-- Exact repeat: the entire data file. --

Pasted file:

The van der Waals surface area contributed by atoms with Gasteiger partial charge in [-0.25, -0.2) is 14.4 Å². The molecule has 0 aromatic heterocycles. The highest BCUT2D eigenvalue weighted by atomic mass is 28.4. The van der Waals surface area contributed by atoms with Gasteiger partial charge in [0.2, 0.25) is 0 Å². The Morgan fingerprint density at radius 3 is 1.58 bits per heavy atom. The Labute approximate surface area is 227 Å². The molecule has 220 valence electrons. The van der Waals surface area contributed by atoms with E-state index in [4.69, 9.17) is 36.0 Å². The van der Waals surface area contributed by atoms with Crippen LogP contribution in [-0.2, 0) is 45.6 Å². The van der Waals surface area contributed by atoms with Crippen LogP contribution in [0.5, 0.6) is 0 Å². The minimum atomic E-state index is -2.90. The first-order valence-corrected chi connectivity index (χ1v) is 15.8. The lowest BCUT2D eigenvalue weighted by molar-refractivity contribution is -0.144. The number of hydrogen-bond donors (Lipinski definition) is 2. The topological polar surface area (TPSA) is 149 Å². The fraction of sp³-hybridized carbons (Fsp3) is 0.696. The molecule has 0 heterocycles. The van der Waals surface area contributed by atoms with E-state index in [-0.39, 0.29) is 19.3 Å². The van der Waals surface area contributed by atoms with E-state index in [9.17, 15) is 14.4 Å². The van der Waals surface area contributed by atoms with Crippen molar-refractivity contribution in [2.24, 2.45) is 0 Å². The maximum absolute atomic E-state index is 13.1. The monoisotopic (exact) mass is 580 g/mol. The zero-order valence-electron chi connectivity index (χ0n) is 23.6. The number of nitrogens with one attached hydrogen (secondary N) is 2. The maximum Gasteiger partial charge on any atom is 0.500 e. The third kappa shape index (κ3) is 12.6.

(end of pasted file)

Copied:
The van der Waals surface area contributed by atoms with Gasteiger partial charge in [-0.25, -0.2) is 14.4 Å². The molecule has 0 aromatic heterocycles. The highest BCUT2D eigenvalue weighted by atomic mass is 28.4. The van der Waals surface area contributed by atoms with Gasteiger partial charge in [0.2, 0.25) is 0 Å². The Morgan fingerprint density at radius 3 is 1.58 bits per heavy atom. The Labute approximate surface area is 227 Å². The molecule has 220 valence electrons. The van der Waals surface area contributed by atoms with E-state index in [4.69, 9.17) is 36.0 Å². The van der Waals surface area contributed by atoms with Crippen LogP contribution in [-0.2, 0) is 45.6 Å². The van der Waals surface area contributed by atoms with Crippen LogP contribution in [0.5, 0.6) is 0 Å². The minimum atomic E-state index is -2.90. The first-order valence-corrected chi connectivity index (χ1v) is 15.8. The lowest BCUT2D eigenvalue weighted by molar-refractivity contribution is -0.144. The number of hydrogen-bond donors (Lipinski definition) is 2. The topological polar surface area (TPSA) is 149 Å². The fraction of sp³-hybridized carbons (Fsp3) is 0.696. The molecule has 0 heterocycles. The van der Waals surface area contributed by atoms with E-state index in [-0.39, 0.29) is 19.3 Å². The van der Waals surface area contributed by atoms with E-state index in [9.17, 15) is 14.4 Å². The van der Waals surface area contributed by atoms with Crippen molar-refractivity contribution in [2.24, 2.45) is 0 Å². The maximum absolute atomic E-state index is 13.1. The monoisotopic (exact) mass is 580 g/mol. The zero-order valence-electron chi connectivity index (χ0n) is 23.6. The number of nitrogens with one attached hydrogen (secondary N) is 2. The maximum Gasteiger partial charge on any atom is 0.500 e. The third kappa shape index (κ3) is 12.6.